Synthesis of voiced/unvoiced fricatives

The possibility to model a glotal chink is also important to simulate
fricatives, and especially voiced fricatives [1]. Indeed, voiced fricatives
require both a voiced source, generated by the oscillating vocal folds,
and a sufficiently large volume velocity through the supraglottal
constriction to generate the frication noise. Without glottal chink,
the second condition may not be satisfied due to the absence of the DC
component in the glottal flow waveform. The influence of the glottal
chink in the production of voiced fricative is highlighted in the following figure:
the larger the chink, the higher the frication noise level.
Interestingly, a very large opening of the chink may lead to a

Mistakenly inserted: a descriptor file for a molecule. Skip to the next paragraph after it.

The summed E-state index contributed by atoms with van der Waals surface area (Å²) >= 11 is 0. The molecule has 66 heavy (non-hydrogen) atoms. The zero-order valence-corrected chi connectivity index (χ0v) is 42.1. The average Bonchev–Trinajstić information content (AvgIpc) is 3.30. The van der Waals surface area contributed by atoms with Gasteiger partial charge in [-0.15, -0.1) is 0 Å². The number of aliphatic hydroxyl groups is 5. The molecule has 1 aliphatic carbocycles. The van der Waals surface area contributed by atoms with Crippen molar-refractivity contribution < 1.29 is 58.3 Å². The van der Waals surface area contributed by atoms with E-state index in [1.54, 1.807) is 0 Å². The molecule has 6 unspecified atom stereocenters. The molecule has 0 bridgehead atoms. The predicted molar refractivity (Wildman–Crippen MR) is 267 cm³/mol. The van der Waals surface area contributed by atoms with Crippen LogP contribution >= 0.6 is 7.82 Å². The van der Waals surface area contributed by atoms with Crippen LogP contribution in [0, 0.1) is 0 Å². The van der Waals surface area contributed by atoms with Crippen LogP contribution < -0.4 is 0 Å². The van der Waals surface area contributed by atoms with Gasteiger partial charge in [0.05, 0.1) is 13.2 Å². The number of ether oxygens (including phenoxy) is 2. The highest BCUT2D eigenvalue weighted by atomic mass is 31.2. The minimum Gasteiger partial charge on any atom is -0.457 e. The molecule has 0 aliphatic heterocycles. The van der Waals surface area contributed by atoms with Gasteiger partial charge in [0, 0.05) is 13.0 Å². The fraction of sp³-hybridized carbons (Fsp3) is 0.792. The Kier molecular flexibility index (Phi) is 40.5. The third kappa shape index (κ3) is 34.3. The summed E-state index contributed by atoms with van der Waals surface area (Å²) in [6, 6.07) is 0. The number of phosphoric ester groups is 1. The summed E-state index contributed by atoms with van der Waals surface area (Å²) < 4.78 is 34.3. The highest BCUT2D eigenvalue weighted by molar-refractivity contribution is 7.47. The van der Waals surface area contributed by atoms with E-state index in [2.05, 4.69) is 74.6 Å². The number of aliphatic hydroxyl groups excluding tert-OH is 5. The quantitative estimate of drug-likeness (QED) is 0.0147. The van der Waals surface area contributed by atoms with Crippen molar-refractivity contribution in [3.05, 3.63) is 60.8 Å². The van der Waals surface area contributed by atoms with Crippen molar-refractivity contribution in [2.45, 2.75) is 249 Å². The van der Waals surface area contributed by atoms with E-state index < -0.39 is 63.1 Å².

predominant frication noise in comparison with the voiced source, and,
therefore, may lead to a devoicing of the fricative. In this example,
the voiced fricative /z/ is devoiced when the glottal chink is too
large (right column), and souds like a /s/.


Simulations of a sustained /z/
with different chink length: (left) closed chink, (center) lg=0.3cm,
(right) lg=0.5cm$. From top to bottom :
spectrum, output acoustic pressure, glottal flow (solid blue line) and
chink flow (dashed red line), position of the masses, and Reynolds
number (solid blue line). The horizontal red line in the bottom plot is
the threshold above which the frication noise is generated.

References :

[1] Elie B. and Laprie Y. (2017), Acoustic impact of the gradual glottal abduction on the production of fricatives: A numerical study– Journal of the Acoustical Society of America 142, 3, pp. 1303–1317.

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